MAKLab offers plastics manufacturing companies low cost opportunities for developing innovative ideas in order to remain competitive.

Ellen McDermott and Alex Mitchell of Fearsomengine

Alex Mitchell and Ellen McDermott, two young product designers from Fearsomengine, a Glasgow based Design Consultancy, rounded off the evening with an insight into how Fearsomengine tackles the production of models and prototypes, a crucial stage in any design project.  The object is always to glean maximum information from prototypes, at low cost, in order to make significant savings in time and money later in the project.  Recognising the importance of 3D printers for producing prototypes, Fearsomengine has designed and built its own 3D printer, using open-source design.

Fearsomengine's mask prototype process

Ellen described a recent project in which 50 prototypes of a face mask device had to be produced for user testing.  The usual process of hand sculpting a prototype was not an option in this case.  She had to resort to an improvised, low cost, semi-production approach.   First it was established that the material of choice, a thermoplastic foam, could be thermoformed by heating the foam sheet in an oven and compressing it between mould plates, using simple clamps.  To explore variations in refined design detail, the initial mould plates were made in ABS using a 3D printer.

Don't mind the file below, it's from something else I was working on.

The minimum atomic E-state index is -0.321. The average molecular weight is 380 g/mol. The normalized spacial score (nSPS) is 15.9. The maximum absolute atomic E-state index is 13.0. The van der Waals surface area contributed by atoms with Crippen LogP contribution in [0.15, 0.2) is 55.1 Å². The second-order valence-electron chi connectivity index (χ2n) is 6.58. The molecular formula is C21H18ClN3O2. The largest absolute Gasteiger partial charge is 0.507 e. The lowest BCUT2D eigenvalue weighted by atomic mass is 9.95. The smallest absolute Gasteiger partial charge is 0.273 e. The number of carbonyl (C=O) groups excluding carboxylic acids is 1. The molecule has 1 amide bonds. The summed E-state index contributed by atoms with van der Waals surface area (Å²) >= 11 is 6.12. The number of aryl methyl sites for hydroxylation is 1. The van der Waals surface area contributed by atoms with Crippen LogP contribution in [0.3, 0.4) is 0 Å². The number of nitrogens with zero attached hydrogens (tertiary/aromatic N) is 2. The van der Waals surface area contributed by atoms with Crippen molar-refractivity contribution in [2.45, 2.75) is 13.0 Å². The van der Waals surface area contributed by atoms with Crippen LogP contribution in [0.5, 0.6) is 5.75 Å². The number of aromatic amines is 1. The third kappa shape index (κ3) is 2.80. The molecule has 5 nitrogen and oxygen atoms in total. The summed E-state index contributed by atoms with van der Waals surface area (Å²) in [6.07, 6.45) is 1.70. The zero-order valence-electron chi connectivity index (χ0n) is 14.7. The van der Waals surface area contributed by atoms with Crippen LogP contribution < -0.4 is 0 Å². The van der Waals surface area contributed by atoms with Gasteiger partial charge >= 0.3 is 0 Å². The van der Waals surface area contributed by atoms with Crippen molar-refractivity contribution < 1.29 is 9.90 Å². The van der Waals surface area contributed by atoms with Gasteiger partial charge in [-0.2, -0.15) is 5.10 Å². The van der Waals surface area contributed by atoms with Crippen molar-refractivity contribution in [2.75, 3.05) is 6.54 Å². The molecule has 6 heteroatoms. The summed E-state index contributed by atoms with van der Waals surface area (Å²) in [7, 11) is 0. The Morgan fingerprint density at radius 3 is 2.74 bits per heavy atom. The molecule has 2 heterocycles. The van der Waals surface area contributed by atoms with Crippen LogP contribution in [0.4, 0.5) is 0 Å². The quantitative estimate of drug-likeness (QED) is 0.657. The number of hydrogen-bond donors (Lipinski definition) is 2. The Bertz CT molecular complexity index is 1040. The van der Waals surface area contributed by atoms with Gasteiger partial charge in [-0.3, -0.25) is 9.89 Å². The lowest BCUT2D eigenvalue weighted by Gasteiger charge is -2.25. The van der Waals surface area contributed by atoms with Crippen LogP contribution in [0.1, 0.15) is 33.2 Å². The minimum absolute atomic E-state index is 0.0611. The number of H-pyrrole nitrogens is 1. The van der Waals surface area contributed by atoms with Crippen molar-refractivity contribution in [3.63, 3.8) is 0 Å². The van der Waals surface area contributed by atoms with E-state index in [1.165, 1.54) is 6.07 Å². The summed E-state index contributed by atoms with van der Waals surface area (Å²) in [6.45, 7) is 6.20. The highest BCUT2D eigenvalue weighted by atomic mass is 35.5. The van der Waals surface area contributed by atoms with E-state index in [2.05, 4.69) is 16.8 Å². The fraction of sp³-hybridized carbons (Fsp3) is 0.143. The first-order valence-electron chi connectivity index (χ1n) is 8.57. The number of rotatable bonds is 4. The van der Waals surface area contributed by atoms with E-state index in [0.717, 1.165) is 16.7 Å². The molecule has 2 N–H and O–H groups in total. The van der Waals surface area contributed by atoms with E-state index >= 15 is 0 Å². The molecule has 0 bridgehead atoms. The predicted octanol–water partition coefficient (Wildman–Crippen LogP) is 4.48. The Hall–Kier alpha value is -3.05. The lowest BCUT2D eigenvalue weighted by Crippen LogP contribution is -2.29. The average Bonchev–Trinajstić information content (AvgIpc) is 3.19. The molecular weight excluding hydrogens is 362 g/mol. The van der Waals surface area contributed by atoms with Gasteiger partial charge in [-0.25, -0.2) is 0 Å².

top: Occles prototype frame;  bottom: prototype frame being produced on Fearsomengine’s 3D printer

Once design detail was fixed, mould plates were fabricated in aluminium, using CNC milling, and a screw press was constructed with a wooden frame to produce the 50 prototypes for clinical trials.

Alex and Ellen then went on to describe a second case study, in which they had exploited ready access to 3D printers, firstly at MAKLab and later with their own homebuilt machine, to evaluate a range of complex shapes for frames for an optical product.

Report by Charlie Geddes, SPRA Hon Secretary, February 2014

Because registrations for the Prototyping meeting on 06 February had reached the maximum (40) and a substantial waiting list had developed, MAKLab and Fearsomengine agreed to repeat this meeting on 10 April, at which a further 21 attended.  By April, MAKLab had moved from The Lighthouse to new premises at 30 St George’s Road, Glasgow G3 6UJ.  Bruce Newlands again gave an introduction to MAKLab, followed by a tour of the facilities. Andrew Simpson and Ellen McDermott delivered the presentation from Fearsomengine.

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Technical Info from SPRA

  • Materials Thermoplastics, Thermosets, Elastomers, Additives.
  • Processes Moulding, Extrusion, Thermoforming, Ancillaries.
  • Design Product, Mould, CAE, Testing.
  • Applications Healthcare, Packaging, Electronics, Other Markets.
  • Environment Waste, Recycling, Sustainability, Legislation, Energy.
  • Business Issues Network, Seminars, Competitiveness, Innovation, Regulation.